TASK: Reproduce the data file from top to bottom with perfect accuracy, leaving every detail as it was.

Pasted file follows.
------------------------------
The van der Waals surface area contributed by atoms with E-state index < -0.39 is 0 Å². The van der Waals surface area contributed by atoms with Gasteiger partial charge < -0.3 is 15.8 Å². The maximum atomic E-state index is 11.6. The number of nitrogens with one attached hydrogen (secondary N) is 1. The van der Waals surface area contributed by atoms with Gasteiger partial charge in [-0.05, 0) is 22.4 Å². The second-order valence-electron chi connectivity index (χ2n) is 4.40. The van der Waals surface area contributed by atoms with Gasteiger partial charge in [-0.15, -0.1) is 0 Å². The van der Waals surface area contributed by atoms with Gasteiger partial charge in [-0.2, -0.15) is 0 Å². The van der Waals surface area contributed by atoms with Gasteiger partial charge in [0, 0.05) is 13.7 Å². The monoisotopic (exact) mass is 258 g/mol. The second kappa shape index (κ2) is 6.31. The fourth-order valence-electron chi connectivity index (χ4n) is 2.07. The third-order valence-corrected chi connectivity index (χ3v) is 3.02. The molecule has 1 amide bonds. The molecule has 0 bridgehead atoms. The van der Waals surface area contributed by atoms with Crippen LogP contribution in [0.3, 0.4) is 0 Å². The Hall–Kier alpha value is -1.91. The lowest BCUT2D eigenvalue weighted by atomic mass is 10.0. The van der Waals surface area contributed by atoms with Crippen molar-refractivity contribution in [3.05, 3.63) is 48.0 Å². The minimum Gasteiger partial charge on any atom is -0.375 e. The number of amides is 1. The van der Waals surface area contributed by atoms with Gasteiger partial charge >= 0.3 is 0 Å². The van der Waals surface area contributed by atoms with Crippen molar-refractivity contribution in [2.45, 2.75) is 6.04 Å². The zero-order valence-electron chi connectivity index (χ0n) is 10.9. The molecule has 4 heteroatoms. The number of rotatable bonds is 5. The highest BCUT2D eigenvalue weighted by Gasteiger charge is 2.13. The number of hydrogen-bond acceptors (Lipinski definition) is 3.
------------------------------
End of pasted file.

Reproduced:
The van der Waals surface area contributed by atoms with E-state index < -0.39 is 0 Å². The van der Waals surface area contributed by atoms with Gasteiger partial charge < -0.3 is 15.8 Å². The maximum atomic E-state index is 11.6. The number of nitrogens with one attached hydrogen (secondary N) is 1. The van der Waals surface area contributed by atoms with Gasteiger partial charge in [-0.05, 0) is 22.4 Å². The second-order valence-electron chi connectivity index (χ2n) is 4.40. The van der Waals surface area contributed by atoms with Gasteiger partial charge in [-0.15, -0.1) is 0 Å². The van der Waals surface area contributed by atoms with Gasteiger partial charge in [-0.2, -0.15) is 0 Å². The van der Waals surface area contributed by atoms with Gasteiger partial charge in [0, 0.05) is 13.7 Å². The monoisotopic (exact) mass is 258 g/mol. The second kappa shape index (κ2) is 6.31. The fourth-order valence-electron chi connectivity index (χ4n) is 2.07. The third-order valence-corrected chi connectivity index (χ3v) is 3.02. The molecule has 1 amide bonds. The molecule has 0 bridgehead atoms. The van der Waals surface area contributed by atoms with Crippen LogP contribution in [0.3, 0.4) is 0 Å². The Hall–Kier alpha value is -1.91. The lowest BCUT2D eigenvalue weighted by atomic mass is 10.0. The van der Waals surface area contributed by atoms with Crippen molar-refractivity contribution in [3.05, 3.63) is 48.0 Å². The minimum Gasteiger partial charge on any atom is -0.375 e. The number of amides is 1. The van der Waals surface area contributed by atoms with Gasteiger partial charge >= 0.3 is 0 Å². The van der Waals surface area contributed by atoms with Crippen molar-refractivity contribution in [2.45, 2.75) is 6.04 Å². The zero-order valence-electron chi connectivity index (χ0n) is 10.9. The molecule has 4 heteroatoms. The number of rotatable bonds is 5. The highest BCUT2D eigenvalue weighted by Gasteiger charge is 2.13. The number of hydrogen-bond acceptors (Lipinski definition) is 3.